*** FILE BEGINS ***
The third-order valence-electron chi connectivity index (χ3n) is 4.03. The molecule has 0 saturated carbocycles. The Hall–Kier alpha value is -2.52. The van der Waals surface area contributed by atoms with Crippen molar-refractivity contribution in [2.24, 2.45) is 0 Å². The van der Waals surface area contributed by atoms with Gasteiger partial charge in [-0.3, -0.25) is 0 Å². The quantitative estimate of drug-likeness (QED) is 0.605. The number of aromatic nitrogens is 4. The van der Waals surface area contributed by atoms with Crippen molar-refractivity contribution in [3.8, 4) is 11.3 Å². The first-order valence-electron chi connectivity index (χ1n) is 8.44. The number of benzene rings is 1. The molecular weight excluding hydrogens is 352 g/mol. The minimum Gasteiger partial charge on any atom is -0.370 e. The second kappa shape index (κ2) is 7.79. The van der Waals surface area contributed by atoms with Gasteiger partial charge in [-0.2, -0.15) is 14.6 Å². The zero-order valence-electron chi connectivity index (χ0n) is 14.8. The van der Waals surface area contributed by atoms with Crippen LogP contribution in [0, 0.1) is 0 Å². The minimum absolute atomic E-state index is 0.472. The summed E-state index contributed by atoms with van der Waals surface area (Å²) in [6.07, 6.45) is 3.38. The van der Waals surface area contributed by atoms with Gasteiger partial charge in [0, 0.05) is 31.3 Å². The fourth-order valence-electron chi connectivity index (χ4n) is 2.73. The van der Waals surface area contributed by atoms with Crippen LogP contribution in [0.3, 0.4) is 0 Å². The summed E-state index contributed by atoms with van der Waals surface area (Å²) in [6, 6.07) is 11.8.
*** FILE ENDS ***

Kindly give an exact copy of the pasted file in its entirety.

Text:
The third-order valence-electron chi connectivity index (χ3n) is 4.03. The molecule has 0 saturated carbocycles. The Hall–Kier alpha value is -2.52. The van der Waals surface area contributed by atoms with Crippen molar-refractivity contribution in [2.24, 2.45) is 0 Å². The van der Waals surface area contributed by atoms with Gasteiger partial charge in [-0.3, -0.25) is 0 Å². The quantitative estimate of drug-likeness (QED) is 0.605. The number of aromatic nitrogens is 4. The van der Waals surface area contributed by atoms with Crippen molar-refractivity contribution in [3.8, 4) is 11.3 Å². The first-order valence-electron chi connectivity index (χ1n) is 8.44. The number of benzene rings is 1. The molecular weight excluding hydrogens is 352 g/mol. The minimum Gasteiger partial charge on any atom is -0.370 e. The second kappa shape index (κ2) is 7.79. The van der Waals surface area contributed by atoms with Gasteiger partial charge in [-0.2, -0.15) is 14.6 Å². The zero-order valence-electron chi connectivity index (χ0n) is 14.8. The van der Waals surface area contributed by atoms with Crippen LogP contribution in [0, 0.1) is 0 Å². The minimum absolute atomic E-state index is 0.472. The summed E-state index contributed by atoms with van der Waals surface area (Å²) in [6.07, 6.45) is 3.38. The van der Waals surface area contributed by atoms with Gasteiger partial charge in [0, 0.05) is 31.3 Å². The fourth-order valence-electron chi connectivity index (χ4n) is 2.73. The van der Waals surface area contributed by atoms with Crippen LogP contribution in [0.3, 0.4) is 0 Å². The summed E-state index contributed by atoms with van der Waals surface area (Å²) in [6, 6.07) is 11.8.